This paper investigates whether an abstract linguistic construction shows the kind of prototype effects characteristic of non-linguistic categories, in both adults and young children. Adapting the prototype-plus-distortion methodology of Franks and Bransford (1971), we found that whereas adults were lured toward false-positive recognition of sentences with prototypical transitive semantics, young children showed no such effect. We examined two main implications of the results. First, it adds a novel data point to a growing body of research in cognitive linguistics and construction (...) grammar that shows abstract linguistic categories can behave in similar ways to non-linguistic categories, for example, by showing graded membership of a category. Thus, the findings lend psychological validity to the existing cross-linguistic evidence for prototypical transitive semantics. Second, we discuss a possible explanation for the fact that prototypical sentences were processed differently in adults and children, namely, that children’s transitive semantic network is not as interconnected or cognitively coherent as adults’. (shrink)
This study adjudicates between two opposing accounts of morphological productivity, using English past-tense as its test case. The single-route model posits that both regular and irregular past-tense forms are generated by analogy across stored exemplars in associative memory. In contrast, the dual-route model posits that regular inflection requires use of a formal “add -ed” rule that does not require analogy across regular past-tense forms. Children saw animations of an animal performing a novel action described with a novel verb. Past-tense forms (...) of novel verbs were elicited by prompting the child to describe what the animal “did yesterday.” Collapsing across age group, the likelihood of a verb being produced in regular past-tense form was positively associated with the verb's similarity to existing regular verbs, consistent with the single-route model only. Results indicate that children's acquisition of the English past-tense is best explained by a single-route analogical mechanism that does not incorporate a role for formal rules. (shrink)
An experimental study was conducted on children aged 2;6–3;0 and 3;6–4;0 investigating the priming effect of two WANT-constructions to establish whether constructional competition contributes to English-speaking children's infinitival to omission errors. In two between-participant groups, children either just heard or heard and repeated WANT-to, WANT-X, and control prime sentences after which to-infinitival constructions were elicited. We found that both age groups were primed, but in different ways. In the 2;6–3;0 year olds, WANT-to primes facilitated the provision of to in target (...) utterances relative to the control contexts, but no significant effect was found for WANT-X primes. In the 3;6–4;0 year olds, both WANT-to and WANT-X primes showed a priming effect, namely WANT-to primes facilitated and WANT-X primes inhibited provision of to. We argue that these effects reflect developmental differences in the level of proficiency in and preference for the two constructions, and they are broadly consistent with “priming as implicit learning” accounts. The current study shows that children as young as 2;6–3;0 years of age can be primed when they have only heard particular constructions, children are acquiring at least two constructions for the matrix verb WANT, and that these two WANT-constructions compete for production. (shrink)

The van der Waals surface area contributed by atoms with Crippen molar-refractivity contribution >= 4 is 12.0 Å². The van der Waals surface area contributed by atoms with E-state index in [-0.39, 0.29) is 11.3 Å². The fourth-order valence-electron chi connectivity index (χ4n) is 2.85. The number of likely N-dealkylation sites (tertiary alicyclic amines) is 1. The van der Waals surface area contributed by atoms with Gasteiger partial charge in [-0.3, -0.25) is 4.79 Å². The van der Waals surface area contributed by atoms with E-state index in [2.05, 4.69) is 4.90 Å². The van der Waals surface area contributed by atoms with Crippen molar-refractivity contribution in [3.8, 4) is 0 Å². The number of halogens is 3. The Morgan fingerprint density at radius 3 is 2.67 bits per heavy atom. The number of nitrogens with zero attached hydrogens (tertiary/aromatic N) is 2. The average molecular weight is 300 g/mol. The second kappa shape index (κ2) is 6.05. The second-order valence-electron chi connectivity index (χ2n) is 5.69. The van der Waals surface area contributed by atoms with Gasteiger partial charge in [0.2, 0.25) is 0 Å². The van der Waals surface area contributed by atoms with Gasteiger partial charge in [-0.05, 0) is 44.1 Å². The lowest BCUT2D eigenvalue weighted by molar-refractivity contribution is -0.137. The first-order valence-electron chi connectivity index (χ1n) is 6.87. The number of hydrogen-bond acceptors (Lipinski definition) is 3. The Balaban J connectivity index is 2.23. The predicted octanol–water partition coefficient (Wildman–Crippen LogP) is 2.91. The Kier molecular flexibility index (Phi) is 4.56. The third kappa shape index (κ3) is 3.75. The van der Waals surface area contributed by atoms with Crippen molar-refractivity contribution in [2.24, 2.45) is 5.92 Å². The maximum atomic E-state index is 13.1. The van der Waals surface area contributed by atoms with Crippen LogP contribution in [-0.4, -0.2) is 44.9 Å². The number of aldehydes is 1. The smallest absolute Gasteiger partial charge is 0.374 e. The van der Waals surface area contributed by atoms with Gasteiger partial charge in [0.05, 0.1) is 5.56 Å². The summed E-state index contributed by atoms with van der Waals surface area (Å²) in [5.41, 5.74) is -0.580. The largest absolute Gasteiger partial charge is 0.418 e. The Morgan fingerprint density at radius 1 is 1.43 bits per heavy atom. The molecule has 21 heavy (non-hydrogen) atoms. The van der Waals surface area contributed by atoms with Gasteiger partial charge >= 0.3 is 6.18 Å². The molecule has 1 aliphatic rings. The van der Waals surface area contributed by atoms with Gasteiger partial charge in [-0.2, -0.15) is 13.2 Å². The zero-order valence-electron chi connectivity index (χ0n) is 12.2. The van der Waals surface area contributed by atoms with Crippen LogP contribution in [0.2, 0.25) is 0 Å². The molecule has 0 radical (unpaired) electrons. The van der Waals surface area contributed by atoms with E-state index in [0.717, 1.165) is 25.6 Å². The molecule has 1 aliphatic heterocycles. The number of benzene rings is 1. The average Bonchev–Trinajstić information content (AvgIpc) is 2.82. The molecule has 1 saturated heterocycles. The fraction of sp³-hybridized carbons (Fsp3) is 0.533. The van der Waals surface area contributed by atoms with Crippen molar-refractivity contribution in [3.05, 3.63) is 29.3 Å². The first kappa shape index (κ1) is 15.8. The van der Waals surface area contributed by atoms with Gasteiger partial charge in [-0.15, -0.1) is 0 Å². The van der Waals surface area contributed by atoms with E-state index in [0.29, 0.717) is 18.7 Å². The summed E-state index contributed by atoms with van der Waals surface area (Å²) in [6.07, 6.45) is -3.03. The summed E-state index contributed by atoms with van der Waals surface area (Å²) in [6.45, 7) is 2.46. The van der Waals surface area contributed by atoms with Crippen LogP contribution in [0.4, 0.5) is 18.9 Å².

Many studies show a developmental advantage for transitive sentences with familiar verbs over those with novel verbs. It might be that once familiar verbs become entrenched in particular constructions, they would be more difficult to understand (than would novel verbs) in non-prototypical constructions. We provide support for this hypothesis investigating German children using a forced-choice pointing paradigm with reversed agent-patient roles. We tested active transitive verbs in study 1. The 2-year olds were better with familiar than novel verbs, while the (...) 2½-year olds pointed correctly for both. In study 2, we tested passives: 2½-year olds were significantly below chance for familiar verbs and at chance for novel verbs, supporting the hypothesis that the entrenchment of the familiar verbs in the active transitive voice was interfering with interpreting them in the passive voice construction. The 3½-year olds were also at chance for novel verbs but above chance with familiar verbs. We interpret this as reflecting a lessening of the verb-in-construction entrenchment as the child develops knowledge that particular verbs can occur in a range of constructions. The 4½-year olds were above chance for both familiar and novel verbs. We discuss our findings in terms of the relative entrenchment of lexical and syntactic information and to interference between them. (shrink)